Definition of Elevator

1. Noun. Lifting device consisting of a platform or cage that is raised and lowered mechanically in a vertical shaft in order to move people from one floor to another in a building.

Exact synonyms: Lift
Group relationships: Building, Edifice
Terms within: Car, Elevator Car
Specialized synonyms: Dumbwaiter, Food Elevator, Freight Elevator, Service Elevator, Paternoster
Generic synonyms: Lifting Device
Derivative terms: Elevate, Lift, Lift



2. Noun. The airfoil on the tailplane of an aircraft that makes it ascend or descend.
Generic synonyms: Aerofoil, Airfoil, Control Surface, Surface
Group relationships: Horizontal Tail

Definition of Elevator

1. n. One who, or that which, raises or lifts up anything

2. n. A movable plane or group of planes used to control the altitude or fore-and-aft poise or inclination of an airship or flying machine.

Definition of Elevator

1. Noun. (American English) Permanent construction with a built-in platform that is lifted vertically. ¹

2. Noun. A silo used for storing wheat, corn or other grain (''grain elevator'') ¹

3. Noun. A control surface of an aircraft responsible for controling the pitching motion of the machine. ¹

4. Noun. Trademark for a type of shoe having an insert lift to make the wearer appear taller. ¹

¹ Source: wiktionary.com

Definition of Elevator

1. one that elevates [n -S] - See also: elevates

Medical Definition of Elevator

1. One who, or that which, raises or lifts up anything; as: A mechanical contrivance, usually an endless belt or chain with a series of scoops or buckets, for transferring grain to an upper loft for storage. A cage or platform and the hoisting machinery in a hotel, warehouse, mine, etc, for conveying persons, goods, etc, to or from different floors or levels; called in England a lift; the cage or platform itself. A building for elevating, storing, and discharging, grain. An instrument for raising a depressed portion of a bone. Elevator head, leg, and boot, the boxes in which the upper pulley, belt, and lower pulley, respectively, run in a grain elevator. Origin: L, one who raises up, a deliverer: cf. F. Elevateur. Source: Websters Dictionary (01 Mar 1998)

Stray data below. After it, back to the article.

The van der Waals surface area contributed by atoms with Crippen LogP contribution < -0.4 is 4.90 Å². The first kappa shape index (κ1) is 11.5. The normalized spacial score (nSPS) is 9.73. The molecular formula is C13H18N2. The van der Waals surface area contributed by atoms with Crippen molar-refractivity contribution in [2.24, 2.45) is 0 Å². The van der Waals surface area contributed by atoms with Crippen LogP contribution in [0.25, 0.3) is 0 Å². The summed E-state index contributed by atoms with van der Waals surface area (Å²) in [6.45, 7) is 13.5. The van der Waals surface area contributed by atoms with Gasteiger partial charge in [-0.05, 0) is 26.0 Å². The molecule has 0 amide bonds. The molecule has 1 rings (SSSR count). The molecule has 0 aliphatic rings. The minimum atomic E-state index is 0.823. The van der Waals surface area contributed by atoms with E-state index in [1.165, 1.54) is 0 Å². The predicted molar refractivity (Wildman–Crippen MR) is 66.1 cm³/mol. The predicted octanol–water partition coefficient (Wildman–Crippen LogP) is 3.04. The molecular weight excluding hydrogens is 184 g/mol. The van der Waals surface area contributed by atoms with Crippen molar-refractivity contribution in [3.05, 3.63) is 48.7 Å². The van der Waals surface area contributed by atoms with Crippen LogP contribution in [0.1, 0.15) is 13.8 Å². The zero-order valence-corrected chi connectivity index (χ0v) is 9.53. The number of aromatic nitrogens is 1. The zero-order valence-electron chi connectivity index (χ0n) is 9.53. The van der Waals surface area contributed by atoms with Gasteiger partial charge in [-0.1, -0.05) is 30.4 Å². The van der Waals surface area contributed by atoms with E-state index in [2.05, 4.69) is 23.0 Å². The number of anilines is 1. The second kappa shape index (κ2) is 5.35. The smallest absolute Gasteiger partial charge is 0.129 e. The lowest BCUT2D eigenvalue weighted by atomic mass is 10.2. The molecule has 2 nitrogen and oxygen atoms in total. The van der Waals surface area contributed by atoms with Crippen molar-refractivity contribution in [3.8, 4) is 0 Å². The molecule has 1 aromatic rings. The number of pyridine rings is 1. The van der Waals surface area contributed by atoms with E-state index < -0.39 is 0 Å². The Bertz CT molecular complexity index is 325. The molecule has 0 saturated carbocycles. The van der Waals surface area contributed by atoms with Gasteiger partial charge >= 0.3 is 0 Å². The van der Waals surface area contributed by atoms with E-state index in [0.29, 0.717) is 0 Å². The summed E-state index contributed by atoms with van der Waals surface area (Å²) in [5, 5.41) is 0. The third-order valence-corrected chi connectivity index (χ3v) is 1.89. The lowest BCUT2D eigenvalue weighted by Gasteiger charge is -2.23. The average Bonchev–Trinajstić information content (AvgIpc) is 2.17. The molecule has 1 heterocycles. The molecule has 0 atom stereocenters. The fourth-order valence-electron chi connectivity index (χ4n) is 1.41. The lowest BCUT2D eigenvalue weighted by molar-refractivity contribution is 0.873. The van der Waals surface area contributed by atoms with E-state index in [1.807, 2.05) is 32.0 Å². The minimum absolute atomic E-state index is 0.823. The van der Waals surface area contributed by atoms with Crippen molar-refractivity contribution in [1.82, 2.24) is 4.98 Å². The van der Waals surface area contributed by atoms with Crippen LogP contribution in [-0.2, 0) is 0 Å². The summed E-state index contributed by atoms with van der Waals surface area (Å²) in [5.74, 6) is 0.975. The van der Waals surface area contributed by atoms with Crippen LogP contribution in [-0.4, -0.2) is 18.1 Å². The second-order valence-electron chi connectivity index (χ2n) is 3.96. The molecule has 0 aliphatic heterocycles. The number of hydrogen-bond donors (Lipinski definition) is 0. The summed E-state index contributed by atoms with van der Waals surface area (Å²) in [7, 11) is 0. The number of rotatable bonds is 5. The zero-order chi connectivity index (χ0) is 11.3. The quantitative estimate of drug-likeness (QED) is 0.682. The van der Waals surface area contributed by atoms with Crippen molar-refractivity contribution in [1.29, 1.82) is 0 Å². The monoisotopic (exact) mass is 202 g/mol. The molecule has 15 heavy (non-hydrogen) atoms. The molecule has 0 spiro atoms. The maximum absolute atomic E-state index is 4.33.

Elevator Pictures

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Lexicographical Neighbors of Elevator

eleuthra bark
elev.
elevatable
elevate
elevated
elevated hemidiaphragm
elevated railroad
elevated railway
elevatedness
elevateds
elevates
elevating
elevation
elevational
elevations
elevator (current term)
elevator authority
elevator boy
elevator car
elevator disease
elevator girl
elevator man
elevator muscle of rib
elevator muscle of scapula
elevator muscle of soft palate
elevator muscle of thyroid gland
elevator muscle of upper eyelid
elevator muscle of upper lip

Literary usage of Elevator

Below you will find example usage of this term as found in modern and/or classical literature:

1. Lawyers' Reports Annotated by Lawyers Co-operative Publishing Company (1918)
"Annotation—elevator insurance. The principles applicable to insurance ... Generally, as to liability for injury to elevator passenger, see notes to Edwards ..."

2. South Eastern Reporter by West Virginia Supreme Court of Appeals, West Publishing Company, South Carolina Supreme Court (1910)
"According to the allegations of petition, the plaintiff was fully aware of the defects in the elevator, if any existed. Apparently there rested upon him no ..."

3. Supreme Court Reporter by Robert Desty, United States Supreme Court, West Publishing Company (1913)
"tractor elevator, power, and operator al any time that the contractor or elevator company did not want them, the subcontractor having no other control over ..."

4. A Dictionary of Architecture and Building, Biographical, Historical, and by Russell Sturgis (1901)
"elevator A. A car or platform to convey persons or articles up or down ... An elevator generally moves vertically, but may be arranged to run on an incline. ..."

5. Transactions of the American Society of Mechanical Engineers by American Society of Mechanical Engineers (1899)
"THE plunger elevator as a lift, or freight elevator, is well known. As a passenger elevator for short runs it has been used more or less for some time, ..."

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